Books Children's books

Lucy Mangan has enough comic energy to power the National Grid

17 March 2018

9:00 AM

17 March 2018

9:00 AM

After three hot-water-bottle-warmed evenings of highly satisfying bedtime reading, I can confirm that, even in a world where Francis Spufford’s superb The Child that Books Built exists, we need this new memoir by Lucy Mangan, about her childhood of being a bookworm. It’s enchanting.

Where Spufford mined the depths of his childhood anguish in his urge to get to the bottom of his pre-adolescent craving for escape into ‘the Forest’, ‘the Island’, ‘the Town’ and ‘the Hole’ (as he named the four varieties of childhood fantasy), Mangan just grabs us by both hands and takes us for a whirlwind romp through her antisocial childhood in a happy family home in Catford — where, if anyone was looking for her, she was probably to be found exactly where she had been eight hours before. ‘I didn’t need parenting,’ she writes, ‘just feeding and rotating every few hours on the sofa to avoid pressure sores.’ Banned from reading books at the breakfast table, she just read and re-read the cornflakes packet.

I’ve heard it said of certain people that their energy would be enough to power the National Grid. The comic energy in this book is of that sort. It’s a force. Clearly, Mangan’s physical energy as a child was severely lacking. All she wanted to do was not talk to anyone and devour the complete series of whichever book she was currently reading, be it The Famous Five or Milly-Molly-Mandy. Going to school was a terrible shock: up till then, as she writes, ‘you’ve just been a soft, larval mass of love for books and reading. Now, through repeated exposure to Other People, you begin to acquire a carapace that will both protect you and alienate you from them.’


Perhaps some kind of energy transfer has happened, and she’s managed to harness those two decades of unspent physical energy and unleash it in comic energy form. The vigour of her prose forces us to take notice, to be fascinated by her parents and by her non-reading, fresh-air-loving younger sister, and to enter briefly but deeply into the world of every book she enthuses about — even A Pony for Jean, Another Pony for Jean, More Ponies for Jean, and Jill’s Gymkhana, books that Mangan dubs ‘bran-mash-based adventures’. ‘Being a bookworm does not mean being a good reader,’ she stresses. She had a total craze for Enid Blyton, blind to the literary flaws of an author who in one year churned out 37 books. Blyton, she writes, ‘was a great de-baffler and balm to the soul’ — and who cares if she only ever used a handful of adjectives, the main two being ‘queer!’ and ‘rather queer!’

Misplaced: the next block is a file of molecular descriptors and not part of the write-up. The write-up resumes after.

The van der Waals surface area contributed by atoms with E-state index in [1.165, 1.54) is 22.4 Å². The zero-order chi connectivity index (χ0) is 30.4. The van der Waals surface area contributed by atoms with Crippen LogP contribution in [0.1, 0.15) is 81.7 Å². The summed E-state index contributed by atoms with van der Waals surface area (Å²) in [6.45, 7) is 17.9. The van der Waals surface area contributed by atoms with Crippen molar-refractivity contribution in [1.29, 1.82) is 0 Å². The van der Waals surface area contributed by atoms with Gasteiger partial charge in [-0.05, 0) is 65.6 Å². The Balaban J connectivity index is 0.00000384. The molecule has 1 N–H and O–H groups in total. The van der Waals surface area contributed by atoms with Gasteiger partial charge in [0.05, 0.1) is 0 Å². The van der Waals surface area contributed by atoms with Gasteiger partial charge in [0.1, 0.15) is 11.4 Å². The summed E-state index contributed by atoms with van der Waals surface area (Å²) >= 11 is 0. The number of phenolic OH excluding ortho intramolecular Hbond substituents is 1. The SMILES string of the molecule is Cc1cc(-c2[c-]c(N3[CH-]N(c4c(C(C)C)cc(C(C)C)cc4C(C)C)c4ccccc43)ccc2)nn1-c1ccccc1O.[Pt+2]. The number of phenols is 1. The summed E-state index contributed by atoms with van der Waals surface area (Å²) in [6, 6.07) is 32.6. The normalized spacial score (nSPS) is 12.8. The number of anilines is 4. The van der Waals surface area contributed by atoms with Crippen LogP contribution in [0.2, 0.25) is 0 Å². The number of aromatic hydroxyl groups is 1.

Mangan informs us that her mother ‘will die if she ever has an unexpressed thought’. Her father ‘will die if he ever has an expressed thought’. A Jack Sprat of a marital situation, but it worked. Her father was the one who brought books home for Lucy on Friday evenings: the nourishment she craved, to supplement her mother’s Findus Crispy Pancakes served with ‘whaddyawantchipsormash’ and gravy.

Other people’s enthusiasm can become irritating if it goes on for too long, and this book contains torrents of the stuff; but Mangan does her enthusing so freshly and unpompously that it’s fine. She sweeps us up, for example, in her adoration of Dickon in The Secret Garden (‘a proto-sexgod’); so overwhelming was the effect of that novel on her that she actually started trying to do some gardening. ‘My mother was thrilled. I was doing something.’ But she soon gave up, as everything took far too long to grow.

As well as being a strong liker, Mangan is also a strong disliker. One of her pet dislikes was the convention of reading books aloud in class, each pupil reading in turn: ‘murdering books aloud’, she calls it, since no one in the history of classroom reading-aloud has ever fallen in love with the book in question. Quite the opposite. She also dislikes Babar (‘honestly, whose first thought when they pitch up in an unimagined, unexplored city is to buy a suit of clothes?’) and found it impossible to get through the Ladybird John Wesley. She doesn’t like introductions: ‘Why would I read about the book when the actual book was there waiting to be read a few pages on?’

A good question, and an example of how this book puts its finger on things many of us have thought but not said. So uninhibited does Mangan become with the unleashing of her thoughts that she can descend into disarmingly ‘modern’ usage, such as ‘FFS’ and ‘Sometimes you’ve just gotta take a break from it all, y’know?’

The question is, will her son Alexander (now aged six) become a bookworm like she was? The signs are not looking good. Mangan worries for her son’s generation, who live ‘in an age that measures attention spans in nanoseconds’.

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